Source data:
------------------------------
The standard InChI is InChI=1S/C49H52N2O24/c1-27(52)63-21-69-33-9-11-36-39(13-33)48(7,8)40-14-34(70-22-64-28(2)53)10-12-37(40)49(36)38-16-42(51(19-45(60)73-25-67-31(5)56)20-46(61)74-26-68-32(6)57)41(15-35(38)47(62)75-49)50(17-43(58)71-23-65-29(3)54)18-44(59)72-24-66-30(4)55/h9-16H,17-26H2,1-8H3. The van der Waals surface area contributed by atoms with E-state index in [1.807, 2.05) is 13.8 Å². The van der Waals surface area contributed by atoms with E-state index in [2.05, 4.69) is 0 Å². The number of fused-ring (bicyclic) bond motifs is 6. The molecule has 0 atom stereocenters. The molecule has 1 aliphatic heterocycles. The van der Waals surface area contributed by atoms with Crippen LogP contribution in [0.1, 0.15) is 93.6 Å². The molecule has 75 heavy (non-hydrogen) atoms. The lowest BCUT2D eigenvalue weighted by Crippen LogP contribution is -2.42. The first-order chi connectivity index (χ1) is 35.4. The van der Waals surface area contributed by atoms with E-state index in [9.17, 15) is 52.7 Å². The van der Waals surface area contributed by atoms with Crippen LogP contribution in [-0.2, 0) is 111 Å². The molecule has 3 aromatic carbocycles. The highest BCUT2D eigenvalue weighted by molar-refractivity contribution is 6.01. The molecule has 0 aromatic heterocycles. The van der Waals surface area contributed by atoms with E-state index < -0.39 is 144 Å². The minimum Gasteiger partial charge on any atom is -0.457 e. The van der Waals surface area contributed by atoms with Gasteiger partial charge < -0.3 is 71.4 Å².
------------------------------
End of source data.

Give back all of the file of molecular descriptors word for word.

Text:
The standard InChI is InChI=1S/C49H52N2O24/c1-27(52)63-21-69-33-9-11-36-39(13-33)48(7,8)40-14-34(70-22-64-28(2)53)10-12-37(40)49(36)38-16-42(51(19-45(60)73-25-67-31(5)56)20-46(61)74-26-68-32(6)57)41(15-35(38)47(62)75-49)50(17-43(58)71-23-65-29(3)54)18-44(59)72-24-66-30(4)55/h9-16H,17-26H2,1-8H3. The van der Waals surface area contributed by atoms with E-state index in [1.807, 2.05) is 13.8 Å². The van der Waals surface area contributed by atoms with E-state index in [2.05, 4.69) is 0 Å². The number of fused-ring (bicyclic) bond motifs is 6. The molecule has 0 atom stereocenters. The molecule has 1 aliphatic heterocycles. The van der Waals surface area contributed by atoms with Crippen LogP contribution in [0.1, 0.15) is 93.6 Å². The molecule has 75 heavy (non-hydrogen) atoms. The lowest BCUT2D eigenvalue weighted by Crippen LogP contribution is -2.42. The first-order chi connectivity index (χ1) is 35.4. The van der Waals surface area contributed by atoms with E-state index in [9.17, 15) is 52.7 Å². The van der Waals surface area contributed by atoms with Crippen LogP contribution in [-0.2, 0) is 111 Å². The molecule has 3 aromatic carbocycles. The highest BCUT2D eigenvalue weighted by molar-refractivity contribution is 6.01. The molecule has 0 aromatic heterocycles. The van der Waals surface area contributed by atoms with E-state index < -0.39 is 144 Å². The minimum Gasteiger partial charge on any atom is -0.457 e. The van der Waals surface area contributed by atoms with Gasteiger partial charge < -0.3 is 71.4 Å².